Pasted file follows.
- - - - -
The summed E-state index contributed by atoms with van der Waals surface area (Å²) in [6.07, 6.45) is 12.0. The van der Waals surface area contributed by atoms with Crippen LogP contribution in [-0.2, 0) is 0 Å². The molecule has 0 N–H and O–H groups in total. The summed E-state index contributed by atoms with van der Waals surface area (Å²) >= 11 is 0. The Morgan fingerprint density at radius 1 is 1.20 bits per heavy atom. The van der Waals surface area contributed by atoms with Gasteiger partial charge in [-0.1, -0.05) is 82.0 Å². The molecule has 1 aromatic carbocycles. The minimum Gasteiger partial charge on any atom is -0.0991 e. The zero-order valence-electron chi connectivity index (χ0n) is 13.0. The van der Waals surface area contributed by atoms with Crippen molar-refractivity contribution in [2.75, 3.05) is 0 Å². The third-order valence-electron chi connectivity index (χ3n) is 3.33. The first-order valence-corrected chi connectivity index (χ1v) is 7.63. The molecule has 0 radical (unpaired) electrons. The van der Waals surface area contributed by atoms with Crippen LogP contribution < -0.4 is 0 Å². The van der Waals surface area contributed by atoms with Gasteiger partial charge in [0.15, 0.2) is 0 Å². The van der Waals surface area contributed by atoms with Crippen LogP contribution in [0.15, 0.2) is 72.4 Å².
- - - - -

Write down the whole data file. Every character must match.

The summed E-state index contributed by atoms with van der Waals surface area (Å²) in [6.07, 6.45) is 12.0. The van der Waals surface area contributed by atoms with Crippen LogP contribution in [-0.2, 0) is 0 Å². The molecule has 0 N–H and O–H groups in total. The summed E-state index contributed by atoms with van der Waals surface area (Å²) >= 11 is 0. The Morgan fingerprint density at radius 1 is 1.20 bits per heavy atom. The van der Waals surface area contributed by atoms with Gasteiger partial charge in [-0.1, -0.05) is 82.0 Å². The molecule has 1 aromatic carbocycles. The minimum Gasteiger partial charge on any atom is -0.0991 e. The zero-order valence-electron chi connectivity index (χ0n) is 13.0. The van der Waals surface area contributed by atoms with Crippen molar-refractivity contribution in [2.75, 3.05) is 0 Å². The third-order valence-electron chi connectivity index (χ3n) is 3.33. The first-order valence-corrected chi connectivity index (χ1v) is 7.63. The molecule has 0 radical (unpaired) electrons. The van der Waals surface area contributed by atoms with Crippen LogP contribution < -0.4 is 0 Å². The van der Waals surface area contributed by atoms with Gasteiger partial charge in [0.15, 0.2) is 0 Å². The van der Waals surface area contributed by atoms with Crippen LogP contribution in [0.15, 0.2) is 72.4 Å².